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British Values

Great British Values at Beaupre Community Primary School 

The Department for Education states that there is a need:

“To create and enforce a clear and rigorous expectation on all schools to promote the fundamental British values of democracy, the rule of law, individual liberty and mutual respect and tolerance of those with different faiths and beliefs”

The Department for Education defines British Values as follows:

  • Respect for democracy and support or participation in the democratic process
  • Respect for the basis on which the law is made and applies in England
  • Support for equality of opportunity for all
  • Support and respect for the liberties of all within the law
  • Respect for and tolerance of different faiths and religious and other beliefs

At Beaupre Community Primary School we ensure that through our vision, values, rules, curriculum and teaching we promote tolerance and respect for all cultures, faiths and lifestyles. We have a duty to prepare our children for life in modern Britain and to keep them safe. 

Democracy – What do we do?

  • Class voting for the election of school councillors at the start of the year.
  • House group assemblies/School Council/Eco reps - All children are encouraged to debate topics of interest, express their views and make a meaningful contribution to the running of the school on matters that directly involve pupils, such as celebrations, fundraising and parking issues. 
  • Children also have the opportunity to have their voices heard through pupil questionnaires and pupil surveys.
  • The principle of democracy is explored in the curriculum as well as during assemblies and special days.
  • Provide pupils with a broad general knowledge of, and promote respect for, public institutions and services.
  • Teach pupils how they can influence decision-making through the democratic process; taught through assemblies and our school curriculum
  • Teach a dedicated topic on the civil rights movement (protests and politics) in Year 6.
  • Encourage pupils to become involved in decision-making processes and ensure they are listened to in school.
  • Help pupils to express their views.
  • Model how perceived injustice can be peacefully challenged. 

Rule of Law – What do we do?

  • Ensure school rules and expectations are clear and fair.
  • Class rules and celebration of adhering to these rules; Children are involved in this decision-making.
  • Help pupils to distinguish right from wrong.
  • Help pupils to respect the law and the basis on which it is made; This is also taught within our topics within the Curriculum, such as The Romans and Stone Age.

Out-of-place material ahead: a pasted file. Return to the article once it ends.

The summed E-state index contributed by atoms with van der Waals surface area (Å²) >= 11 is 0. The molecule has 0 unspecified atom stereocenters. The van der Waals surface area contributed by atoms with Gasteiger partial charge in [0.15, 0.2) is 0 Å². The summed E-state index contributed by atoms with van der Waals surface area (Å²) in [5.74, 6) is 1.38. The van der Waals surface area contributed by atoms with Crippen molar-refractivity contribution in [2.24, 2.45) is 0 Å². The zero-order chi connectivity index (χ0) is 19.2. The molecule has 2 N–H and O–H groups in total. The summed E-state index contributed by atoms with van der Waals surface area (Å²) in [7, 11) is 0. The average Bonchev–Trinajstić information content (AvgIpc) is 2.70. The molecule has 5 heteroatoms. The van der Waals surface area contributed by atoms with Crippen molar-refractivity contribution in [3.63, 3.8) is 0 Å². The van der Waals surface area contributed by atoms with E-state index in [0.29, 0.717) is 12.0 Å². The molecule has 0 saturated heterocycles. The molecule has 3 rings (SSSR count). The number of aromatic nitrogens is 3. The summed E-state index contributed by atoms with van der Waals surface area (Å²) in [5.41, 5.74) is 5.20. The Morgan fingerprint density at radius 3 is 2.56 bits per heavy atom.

• Help pupils to understand that living under the rule of law protects individuals.
  • Explore within our Personal Development Lessons laws and what to do if peer pressure is trying to persuade children to break these.
  • Promote the Rights Respecting School Articles (on policies, around school, in assemblies etc).
  • Refer to the Equality Act 2010 as part of our No Outsiders Assemblies. 

Individual Liberty – What do we do?

  • Support pupils to develop their self-knowledge, self-esteem, self-confidence.
  • Encourage pupils to take responsibility for their behaviour, as well as knowing their rights;
  • Model freedom of speech through pupil participation, while ensuring protection of vulnerable pupils and promoting critical analysis of evidence.
  • Challenge stereotypes.
  • Implement a strong anti-bullying culture.
  • Celebrating Anti – Bullying week. Everyone in the school is invited to wear odd socks and to celebrate differences. A whole day is spent immersing ourselves in creative learning opportunities around bullying.
  • E-Safety units of work are taught throughout school and parents and staff receive training on these.
  • Celebrating Safer Internet Day within school, where each class has creative learning opportunities to gain a better understanding of staying safe online.
  • Pupils have key roles and responsibilities in school e.g. Year 6 Library Assistants, Year 6 restorative Leaders, school council representatives in each class, Parking reps.

Mutual Respect and Tolerance of Different Cultures and Religions– What do we do?

  • Use the No Outsiders scheme within our Personal Development lessons and through assemblies to explore the protected characteristics of the 2010 Equality Act to promote respect for individual differences and to actively challenge stereotypes.
  • Use No Outsiders assemblies to explore critical news events (e.g. terrorist attacks, Black Lives Matter etc).
  • Explore positive role models (where possible) through our topics who reflect the protected characteristics of the 2010 Equality Act.
  • Challenge prejudicial or discriminatory behaviour.
  • Our RE scheme ensures that our children have a good understanding of a range of religious beliefs and customs.
  • Celebrating RE day as a whole school, where each class participate in exciting learning opportunities about different faiths and beliefs. 
  • Help pupils to acquire an understanding of, and respect for, their own and other cultures and ways of life.
  • We offer a culturally rich and diverse curriculum in which all major religions are studied and respected, and global dimension work embedded in many of our humanities topics and language lessons (French).  These curriculum topics offer children the chance to reflect on our core values and British values.